A multicultural program at Metro State designed to develop leaders and engage students with their community is experiencing a renaissance, thanks to the College’s Hispanic Serving Institution (HSI) initiative.
Journey Through Our Heritage (Journey) was originally developed in 1999, but languished in 2004 due to lack of funds. Enter the HSI initiative, which in January 2008 issued a host of recommendations to increase Latino enrollment, one of which was to reconstitute Journey. By December 2009, with federal stimulus funding, Journey was able to hire its first full-time coordinator, Renee Fajardo, and the program was off and running.
A yearlong program in which Metro State students mentor local high school students and work at Denver area nonprofits, Journey enhances current public school curriculum in the areas of African/African American, Native American, Chicana/o Mexicana/o, Mexican-American, Red Bones, Metis, and Latina/o studies. With 20 work-study hours per week, the Metro State mentors spend one day each at their assigned high school and nonprofit organization. In addition, they hold office hours at the high schools and commit to “team time” with their assigned high school students.
“Community and family are both very important to indigenous students, and connecting to these through community organizations was the students’ idea,” Fajardo says, adding that the program succeeds in its recruitment and retention goals by giving indigenous students a sense of belonging.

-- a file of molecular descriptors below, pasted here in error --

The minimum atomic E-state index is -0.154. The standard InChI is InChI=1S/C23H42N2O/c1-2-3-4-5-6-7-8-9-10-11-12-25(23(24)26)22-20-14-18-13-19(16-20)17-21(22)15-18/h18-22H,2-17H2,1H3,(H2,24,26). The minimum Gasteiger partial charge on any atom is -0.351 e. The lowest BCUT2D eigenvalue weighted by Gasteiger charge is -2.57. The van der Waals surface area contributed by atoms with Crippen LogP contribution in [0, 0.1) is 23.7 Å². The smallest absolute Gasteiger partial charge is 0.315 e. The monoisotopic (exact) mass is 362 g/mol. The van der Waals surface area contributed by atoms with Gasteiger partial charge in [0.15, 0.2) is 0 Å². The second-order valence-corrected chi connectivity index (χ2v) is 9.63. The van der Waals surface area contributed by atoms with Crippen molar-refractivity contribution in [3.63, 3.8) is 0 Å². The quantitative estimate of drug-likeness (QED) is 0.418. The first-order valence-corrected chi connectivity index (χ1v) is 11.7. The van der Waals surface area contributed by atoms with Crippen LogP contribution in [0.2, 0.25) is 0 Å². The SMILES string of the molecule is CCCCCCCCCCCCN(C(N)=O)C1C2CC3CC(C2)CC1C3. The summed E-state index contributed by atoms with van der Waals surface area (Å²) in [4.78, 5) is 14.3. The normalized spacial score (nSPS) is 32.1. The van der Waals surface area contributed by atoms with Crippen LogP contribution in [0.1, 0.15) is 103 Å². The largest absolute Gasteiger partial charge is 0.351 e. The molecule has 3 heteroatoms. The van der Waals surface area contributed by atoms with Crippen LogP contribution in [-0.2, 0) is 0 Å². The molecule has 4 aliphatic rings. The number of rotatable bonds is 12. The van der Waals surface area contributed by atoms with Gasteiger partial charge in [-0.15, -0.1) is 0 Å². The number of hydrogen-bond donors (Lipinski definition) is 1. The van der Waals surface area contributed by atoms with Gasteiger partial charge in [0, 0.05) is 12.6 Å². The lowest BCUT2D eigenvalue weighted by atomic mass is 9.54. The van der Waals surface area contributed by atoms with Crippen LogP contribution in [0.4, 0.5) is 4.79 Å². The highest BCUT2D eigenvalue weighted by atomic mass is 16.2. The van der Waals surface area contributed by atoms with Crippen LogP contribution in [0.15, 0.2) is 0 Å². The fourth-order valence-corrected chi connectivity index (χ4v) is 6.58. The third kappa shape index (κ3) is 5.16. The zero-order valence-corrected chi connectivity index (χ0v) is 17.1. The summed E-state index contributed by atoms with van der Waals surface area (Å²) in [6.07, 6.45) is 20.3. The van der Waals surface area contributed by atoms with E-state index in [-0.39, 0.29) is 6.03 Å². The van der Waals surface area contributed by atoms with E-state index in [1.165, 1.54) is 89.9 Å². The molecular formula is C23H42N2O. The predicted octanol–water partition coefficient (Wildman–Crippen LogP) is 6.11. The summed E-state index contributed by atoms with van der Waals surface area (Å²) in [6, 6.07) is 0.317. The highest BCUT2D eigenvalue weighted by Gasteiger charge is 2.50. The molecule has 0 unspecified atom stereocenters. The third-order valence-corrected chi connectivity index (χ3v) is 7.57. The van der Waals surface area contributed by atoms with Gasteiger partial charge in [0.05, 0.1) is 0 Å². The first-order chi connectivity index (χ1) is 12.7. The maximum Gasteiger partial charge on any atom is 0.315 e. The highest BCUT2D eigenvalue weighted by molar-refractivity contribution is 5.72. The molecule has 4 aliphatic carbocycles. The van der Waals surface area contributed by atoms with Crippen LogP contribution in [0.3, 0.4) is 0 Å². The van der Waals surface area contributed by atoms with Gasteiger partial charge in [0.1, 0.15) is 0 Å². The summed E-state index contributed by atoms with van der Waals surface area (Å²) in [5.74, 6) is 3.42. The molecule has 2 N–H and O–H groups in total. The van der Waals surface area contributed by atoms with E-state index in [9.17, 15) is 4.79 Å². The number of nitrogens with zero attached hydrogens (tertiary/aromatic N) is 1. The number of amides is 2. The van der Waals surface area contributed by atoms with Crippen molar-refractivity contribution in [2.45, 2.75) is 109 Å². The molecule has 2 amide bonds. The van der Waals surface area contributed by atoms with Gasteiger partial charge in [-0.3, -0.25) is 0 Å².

The program recently put on a three-day Peace and Justice Conference, where it partnered with 15 nonprofits and 14 schools. Last Friday, a Welcome Back Ceremony was held on campus at which 12 high schools gathered with their Metro State mentors and faculty and staff. Other events scheduled for the year for the high school students include a cultural expression essay competition, Jeopardy-style knowledge competition, poetry slam and awards ceremony.
Fajardo estimates that the 20 Metro State Journey students will make contact with 2,500 to 3,300 students this year through various outreach programs. “We’re really getting our kids ready to be community leaders.”
Deputy Provost Luis Torres, who was involved with starting up Journey in the 1990s and co-chaired the HSI task force, says he’s delighted to see the program starting up again, and expanding to work with area nonprofits. “It aligns with our HSI effort in its focus on both recruitment of new students and retention of current students,” Torres says.
Associate Professor and Chair of Chicana/o Studies Ramon Del Castillo believes the program’s influence on students is profound. “Journey provides students with an in-depth understanding of the history of indigenous peoples and their contributions to society, and really of a part of themselves. It helps them become more aware of who they are,” he says. “It creates global citizens, who are culturally competent and understand how to operate in a multicultural environment.”
High schools involved in Journey Through Our Heritage include: Alameda High School
Denver Justice High School
East High School
Inner City Parish
Lakewood High School Indian Education
Lincoln High School (Principal Antonio Esquibel is a Metro State alumnus)
North High School
Program of American Indian Youth Leaders
South High School
West High School
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